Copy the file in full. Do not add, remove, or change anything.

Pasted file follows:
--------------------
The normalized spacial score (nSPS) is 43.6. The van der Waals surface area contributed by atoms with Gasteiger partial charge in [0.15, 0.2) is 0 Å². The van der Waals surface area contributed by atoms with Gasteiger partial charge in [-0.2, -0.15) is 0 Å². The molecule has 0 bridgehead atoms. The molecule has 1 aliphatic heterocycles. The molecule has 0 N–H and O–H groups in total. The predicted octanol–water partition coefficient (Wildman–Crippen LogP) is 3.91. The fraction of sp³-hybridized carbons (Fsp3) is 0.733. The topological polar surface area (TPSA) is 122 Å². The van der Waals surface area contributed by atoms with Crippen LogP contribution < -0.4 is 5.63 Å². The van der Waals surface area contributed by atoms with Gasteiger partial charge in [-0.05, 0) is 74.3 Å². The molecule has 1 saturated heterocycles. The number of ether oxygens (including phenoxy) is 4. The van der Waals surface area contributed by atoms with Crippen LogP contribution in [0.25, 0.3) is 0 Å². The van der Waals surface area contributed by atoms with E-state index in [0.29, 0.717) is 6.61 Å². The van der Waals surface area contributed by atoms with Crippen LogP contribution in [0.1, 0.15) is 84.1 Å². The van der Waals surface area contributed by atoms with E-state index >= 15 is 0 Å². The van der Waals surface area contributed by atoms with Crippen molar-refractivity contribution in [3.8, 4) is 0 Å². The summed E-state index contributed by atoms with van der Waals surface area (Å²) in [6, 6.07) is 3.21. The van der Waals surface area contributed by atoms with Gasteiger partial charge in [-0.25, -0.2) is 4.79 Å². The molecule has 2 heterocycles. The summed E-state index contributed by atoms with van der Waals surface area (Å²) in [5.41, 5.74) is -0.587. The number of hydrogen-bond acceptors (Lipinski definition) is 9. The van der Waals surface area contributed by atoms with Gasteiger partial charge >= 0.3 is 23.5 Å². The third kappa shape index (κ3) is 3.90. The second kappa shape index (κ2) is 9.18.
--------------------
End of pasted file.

The normalized spacial score (nSPS) is 43.6. The van der Waals surface area contributed by atoms with Gasteiger partial charge in [0.15, 0.2) is 0 Å². The van der Waals surface area contributed by atoms with Gasteiger partial charge in [-0.2, -0.15) is 0 Å². The molecule has 0 bridgehead atoms. The molecule has 1 aliphatic heterocycles. The molecule has 0 N–H and O–H groups in total. The predicted octanol–water partition coefficient (Wildman–Crippen LogP) is 3.91. The fraction of sp³-hybridized carbons (Fsp3) is 0.733. The topological polar surface area (TPSA) is 122 Å². The van der Waals surface area contributed by atoms with Crippen LogP contribution < -0.4 is 5.63 Å². The van der Waals surface area contributed by atoms with Gasteiger partial charge in [-0.05, 0) is 74.3 Å². The molecule has 1 saturated heterocycles. The number of ether oxygens (including phenoxy) is 4. The van der Waals surface area contributed by atoms with Crippen LogP contribution in [0.25, 0.3) is 0 Å². The van der Waals surface area contributed by atoms with E-state index in [0.29, 0.717) is 6.61 Å². The van der Waals surface area contributed by atoms with Crippen LogP contribution in [0.1, 0.15) is 84.1 Å². The van der Waals surface area contributed by atoms with E-state index >= 15 is 0 Å². The van der Waals surface area contributed by atoms with Crippen molar-refractivity contribution in [3.8, 4) is 0 Å². The summed E-state index contributed by atoms with van der Waals surface area (Å²) in [6, 6.07) is 3.21. The van der Waals surface area contributed by atoms with Gasteiger partial charge in [-0.25, -0.2) is 4.79 Å². The molecule has 2 heterocycles. The summed E-state index contributed by atoms with van der Waals surface area (Å²) in [5.41, 5.74) is -0.587. The number of hydrogen-bond acceptors (Lipinski definition) is 9. The van der Waals surface area contributed by atoms with Gasteiger partial charge >= 0.3 is 23.5 Å². The third kappa shape index (κ3) is 3.90. The second kappa shape index (κ2) is 9.18.